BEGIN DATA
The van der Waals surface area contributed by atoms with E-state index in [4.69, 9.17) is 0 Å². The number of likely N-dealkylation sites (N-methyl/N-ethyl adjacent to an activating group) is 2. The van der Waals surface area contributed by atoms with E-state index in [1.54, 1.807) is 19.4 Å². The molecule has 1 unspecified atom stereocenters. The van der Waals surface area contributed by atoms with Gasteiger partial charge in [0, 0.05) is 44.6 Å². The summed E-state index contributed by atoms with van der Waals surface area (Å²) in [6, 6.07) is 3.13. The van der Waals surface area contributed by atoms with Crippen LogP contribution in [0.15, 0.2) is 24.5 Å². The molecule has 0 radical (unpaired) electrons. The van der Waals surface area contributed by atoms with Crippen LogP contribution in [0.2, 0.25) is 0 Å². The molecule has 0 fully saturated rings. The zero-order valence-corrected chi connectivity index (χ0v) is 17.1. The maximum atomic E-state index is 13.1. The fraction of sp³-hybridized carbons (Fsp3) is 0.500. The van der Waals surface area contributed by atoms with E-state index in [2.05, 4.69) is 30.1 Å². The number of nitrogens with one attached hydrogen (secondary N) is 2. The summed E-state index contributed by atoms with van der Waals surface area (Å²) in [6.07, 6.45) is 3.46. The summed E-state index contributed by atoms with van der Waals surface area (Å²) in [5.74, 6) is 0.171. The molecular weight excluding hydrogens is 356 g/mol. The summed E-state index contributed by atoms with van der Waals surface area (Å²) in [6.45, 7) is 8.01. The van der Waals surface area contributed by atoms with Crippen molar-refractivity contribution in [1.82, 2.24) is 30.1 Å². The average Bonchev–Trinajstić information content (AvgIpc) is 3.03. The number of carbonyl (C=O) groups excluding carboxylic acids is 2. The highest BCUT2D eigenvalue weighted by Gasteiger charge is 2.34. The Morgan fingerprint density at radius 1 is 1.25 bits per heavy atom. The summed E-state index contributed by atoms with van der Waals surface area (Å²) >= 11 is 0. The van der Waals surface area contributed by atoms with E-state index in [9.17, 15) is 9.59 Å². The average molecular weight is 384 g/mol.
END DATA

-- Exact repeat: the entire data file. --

The van der Waals surface area contributed by atoms with E-state index in [4.69, 9.17) is 0 Å². The number of likely N-dealkylation sites (N-methyl/N-ethyl adjacent to an activating group) is 2. The van der Waals surface area contributed by atoms with E-state index in [1.54, 1.807) is 19.4 Å². The molecule has 1 unspecified atom stereocenters. The van der Waals surface area contributed by atoms with Gasteiger partial charge in [0, 0.05) is 44.6 Å². The summed E-state index contributed by atoms with van der Waals surface area (Å²) in [6, 6.07) is 3.13. The van der Waals surface area contributed by atoms with Crippen LogP contribution in [0.15, 0.2) is 24.5 Å². The molecule has 0 radical (unpaired) electrons. The van der Waals surface area contributed by atoms with Crippen LogP contribution in [0.2, 0.25) is 0 Å². The molecule has 0 fully saturated rings. The zero-order valence-corrected chi connectivity index (χ0v) is 17.1. The maximum atomic E-state index is 13.1. The fraction of sp³-hybridized carbons (Fsp3) is 0.500. The van der Waals surface area contributed by atoms with E-state index in [2.05, 4.69) is 30.1 Å². The number of nitrogens with one attached hydrogen (secondary N) is 2. The summed E-state index contributed by atoms with van der Waals surface area (Å²) in [6.07, 6.45) is 3.46. The summed E-state index contributed by atoms with van der Waals surface area (Å²) in [5.74, 6) is 0.171. The molecular weight excluding hydrogens is 356 g/mol. The summed E-state index contributed by atoms with van der Waals surface area (Å²) in [6.45, 7) is 8.01. The van der Waals surface area contributed by atoms with Crippen molar-refractivity contribution in [1.82, 2.24) is 30.1 Å². The average Bonchev–Trinajstić information content (AvgIpc) is 3.03. The number of carbonyl (C=O) groups excluding carboxylic acids is 2. The highest BCUT2D eigenvalue weighted by Gasteiger charge is 2.34. The Morgan fingerprint density at radius 1 is 1.25 bits per heavy atom. The summed E-state index contributed by atoms with van der Waals surface area (Å²) >= 11 is 0. The van der Waals surface area contributed by atoms with E-state index in [9.17, 15) is 9.59 Å². The average molecular weight is 384 g/mol.